Myth #6 - "Concealed carry reform will take us back to the Wild West!"

Myth #6 - "Concealed carry reform will take us back to the Wild West!"

Persons who go to the effort and expense of obtaining a permit to carry a concealed weapon (which, to use Florida's 1987 law as an example, requires 6 months or longer residency, being over 21 years of age, able bodied, not a drug abuser or alcoholic, completion of a firearms safety course, no felonies or violent misdemeanors or record of being committed for mental illness, sworn application on file listing name, address, place and date of birth, race, and occupation, and including a statement that the applicant meets the above criteria, a $125 application fee [renewable after three years for $100], a full set of fingerprints, and a color photo), and who submit to a full background check to verify the application and check fingerprints, are not the sorts of people who abuse firearms. The permit process acts quite effectively to select for law-abiding citizens rather than trigger-happy criminals, and the records of those states which have liberalized their concealed carry laws show this. Of the 204,108 licenses issued in the Florida law's first 6 1/2 years of operation, seventeen (17, or .008%) were revoked for unlawful conduct while the firearm was present, and many of these violations were either technical (such as carrying into a restricted area, like an airport or bar) or non-gun related (such as revoking a permit due to a drunken driving arrest). In Oregon, over 60,000 concealed carry permits have been issued, and none has been revoked.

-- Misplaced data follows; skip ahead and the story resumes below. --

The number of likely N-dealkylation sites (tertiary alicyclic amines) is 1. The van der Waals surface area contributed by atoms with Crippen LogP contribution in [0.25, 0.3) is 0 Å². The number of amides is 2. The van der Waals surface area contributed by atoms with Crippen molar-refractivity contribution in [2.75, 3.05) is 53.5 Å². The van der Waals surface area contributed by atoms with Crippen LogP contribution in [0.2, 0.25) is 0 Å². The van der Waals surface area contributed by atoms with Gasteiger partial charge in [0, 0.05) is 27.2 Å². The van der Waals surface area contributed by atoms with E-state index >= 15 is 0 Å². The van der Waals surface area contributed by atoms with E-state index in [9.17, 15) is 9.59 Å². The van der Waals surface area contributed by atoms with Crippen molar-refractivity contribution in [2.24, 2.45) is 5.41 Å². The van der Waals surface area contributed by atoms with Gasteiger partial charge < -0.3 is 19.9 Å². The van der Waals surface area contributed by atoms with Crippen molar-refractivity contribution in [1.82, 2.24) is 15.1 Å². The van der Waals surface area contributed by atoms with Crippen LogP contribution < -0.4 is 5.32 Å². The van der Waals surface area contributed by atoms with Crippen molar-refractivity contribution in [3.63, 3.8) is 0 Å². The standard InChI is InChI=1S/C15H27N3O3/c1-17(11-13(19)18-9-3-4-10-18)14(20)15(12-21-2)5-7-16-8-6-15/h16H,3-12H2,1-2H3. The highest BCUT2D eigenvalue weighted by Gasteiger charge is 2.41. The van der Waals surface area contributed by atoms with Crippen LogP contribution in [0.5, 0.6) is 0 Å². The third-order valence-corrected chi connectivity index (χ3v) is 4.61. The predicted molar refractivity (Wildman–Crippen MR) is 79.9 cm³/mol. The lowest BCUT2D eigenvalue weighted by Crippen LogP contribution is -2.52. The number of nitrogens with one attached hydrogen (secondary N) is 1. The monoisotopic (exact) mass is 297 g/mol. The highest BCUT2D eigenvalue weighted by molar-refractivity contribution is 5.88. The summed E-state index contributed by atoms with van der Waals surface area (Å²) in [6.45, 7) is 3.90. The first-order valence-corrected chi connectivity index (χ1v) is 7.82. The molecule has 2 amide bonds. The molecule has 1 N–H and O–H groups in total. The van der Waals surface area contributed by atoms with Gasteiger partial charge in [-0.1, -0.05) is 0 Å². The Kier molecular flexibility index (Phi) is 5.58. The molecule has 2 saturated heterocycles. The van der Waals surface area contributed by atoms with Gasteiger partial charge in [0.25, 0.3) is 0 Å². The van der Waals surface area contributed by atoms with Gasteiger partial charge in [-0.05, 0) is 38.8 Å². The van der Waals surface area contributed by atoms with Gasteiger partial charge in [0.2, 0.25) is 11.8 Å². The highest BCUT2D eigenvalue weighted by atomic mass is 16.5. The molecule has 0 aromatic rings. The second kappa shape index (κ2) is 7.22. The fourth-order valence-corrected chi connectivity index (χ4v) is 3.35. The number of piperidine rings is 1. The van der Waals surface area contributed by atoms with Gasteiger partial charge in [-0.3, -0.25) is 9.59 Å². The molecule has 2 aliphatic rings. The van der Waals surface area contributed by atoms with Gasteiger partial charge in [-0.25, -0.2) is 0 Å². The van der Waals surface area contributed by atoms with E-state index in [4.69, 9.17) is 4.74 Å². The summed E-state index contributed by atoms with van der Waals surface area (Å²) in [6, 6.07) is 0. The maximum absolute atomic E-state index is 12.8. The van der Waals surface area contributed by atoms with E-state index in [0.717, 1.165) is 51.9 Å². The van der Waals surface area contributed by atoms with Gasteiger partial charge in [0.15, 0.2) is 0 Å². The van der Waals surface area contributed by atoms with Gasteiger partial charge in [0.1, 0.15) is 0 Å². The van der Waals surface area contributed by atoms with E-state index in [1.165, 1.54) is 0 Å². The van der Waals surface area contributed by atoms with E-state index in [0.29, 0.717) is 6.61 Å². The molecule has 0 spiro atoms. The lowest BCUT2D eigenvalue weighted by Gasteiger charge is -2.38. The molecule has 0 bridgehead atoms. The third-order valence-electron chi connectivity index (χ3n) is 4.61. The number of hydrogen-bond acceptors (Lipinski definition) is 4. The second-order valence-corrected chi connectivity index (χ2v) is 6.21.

In light of these successes, many other states, Tennessee, Arizona, Wyoming, Idaho, Mississippi, Montana, Utah, Arkansas, Virginia, Texas, Oklahoma, Kentucky South Carolina, and most recently, Michigan, have joined the ranks of states protecting the individual right to self defense through reformed concealed carry laws. One state, Vermont, even allows concealed carry without a permit, and has little crime. (The complete list of 33 states having non-discretionary, or so-called "shall issue" concealed carry laws: AL, AK, AZ, AR, CT, FL, GA, ID, IN, KY, LA, ME, MI, MS, MT, NV, NH, NC, ND, OK, OR, PA, SC, SD, TN, TX, UT, VT*, VA, WA, WV, WY. *VT requires no permit.) The impact of such laws on fighting crime is debatable at a purely statistical level, but states which issue concealed carry permits to their law-abiding population show less violent crime in general than those which do not, and rates of some crimes (such as homicide and robbery) which are 50% lower than states in which concealed carry is not permitted. These states, it could be argued, may have had less crime than restrictive states to begin with, but the dire predictions by "gun control" advocates that violent crime would increase in these states following liberalization of concealed carry have not proven to be valid.